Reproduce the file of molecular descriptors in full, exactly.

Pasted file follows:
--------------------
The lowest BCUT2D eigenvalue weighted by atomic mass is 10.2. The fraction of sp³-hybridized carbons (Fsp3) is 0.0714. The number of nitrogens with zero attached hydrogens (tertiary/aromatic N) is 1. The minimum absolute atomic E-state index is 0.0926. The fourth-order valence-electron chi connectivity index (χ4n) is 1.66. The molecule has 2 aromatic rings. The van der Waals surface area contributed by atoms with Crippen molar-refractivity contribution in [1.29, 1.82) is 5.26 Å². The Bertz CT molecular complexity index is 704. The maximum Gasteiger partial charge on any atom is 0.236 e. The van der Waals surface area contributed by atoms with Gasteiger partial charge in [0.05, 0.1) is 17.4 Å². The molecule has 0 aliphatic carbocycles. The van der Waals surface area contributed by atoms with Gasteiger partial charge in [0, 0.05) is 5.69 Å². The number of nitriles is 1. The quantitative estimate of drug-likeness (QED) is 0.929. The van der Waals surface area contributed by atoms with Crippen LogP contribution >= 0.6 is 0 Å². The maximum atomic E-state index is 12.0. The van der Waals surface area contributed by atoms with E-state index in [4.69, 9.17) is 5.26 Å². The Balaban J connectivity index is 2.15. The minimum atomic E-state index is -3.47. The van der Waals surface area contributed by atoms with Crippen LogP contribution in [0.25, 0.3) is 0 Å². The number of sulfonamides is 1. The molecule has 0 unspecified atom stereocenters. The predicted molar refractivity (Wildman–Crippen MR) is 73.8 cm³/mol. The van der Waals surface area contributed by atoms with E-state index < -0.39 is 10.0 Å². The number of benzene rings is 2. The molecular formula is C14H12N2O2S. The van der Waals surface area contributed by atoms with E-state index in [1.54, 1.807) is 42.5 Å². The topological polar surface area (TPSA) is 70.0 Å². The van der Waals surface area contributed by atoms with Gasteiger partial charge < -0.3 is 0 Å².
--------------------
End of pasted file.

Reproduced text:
The lowest BCUT2D eigenvalue weighted by atomic mass is 10.2. The fraction of sp³-hybridized carbons (Fsp3) is 0.0714. The number of nitrogens with zero attached hydrogens (tertiary/aromatic N) is 1. The minimum absolute atomic E-state index is 0.0926. The fourth-order valence-electron chi connectivity index (χ4n) is 1.66. The molecule has 2 aromatic rings. The van der Waals surface area contributed by atoms with Crippen molar-refractivity contribution in [1.29, 1.82) is 5.26 Å². The Bertz CT molecular complexity index is 704. The maximum Gasteiger partial charge on any atom is 0.236 e. The van der Waals surface area contributed by atoms with Gasteiger partial charge in [0.05, 0.1) is 17.4 Å². The molecule has 0 aliphatic carbocycles. The van der Waals surface area contributed by atoms with Gasteiger partial charge in [0, 0.05) is 5.69 Å². The number of nitriles is 1. The quantitative estimate of drug-likeness (QED) is 0.929. The van der Waals surface area contributed by atoms with Crippen LogP contribution >= 0.6 is 0 Å². The maximum atomic E-state index is 12.0. The van der Waals surface area contributed by atoms with E-state index in [4.69, 9.17) is 5.26 Å². The Balaban J connectivity index is 2.15. The minimum atomic E-state index is -3.47. The van der Waals surface area contributed by atoms with Crippen LogP contribution in [0.25, 0.3) is 0 Å². The number of sulfonamides is 1. The molecule has 0 unspecified atom stereocenters. The predicted molar refractivity (Wildman–Crippen MR) is 73.8 cm³/mol. The van der Waals surface area contributed by atoms with E-state index < -0.39 is 10.0 Å². The number of benzene rings is 2. The molecular formula is C14H12N2O2S. The van der Waals surface area contributed by atoms with E-state index in [1.54, 1.807) is 42.5 Å². The topological polar surface area (TPSA) is 70.0 Å². The van der Waals surface area contributed by atoms with Gasteiger partial charge < -0.3 is 0 Å².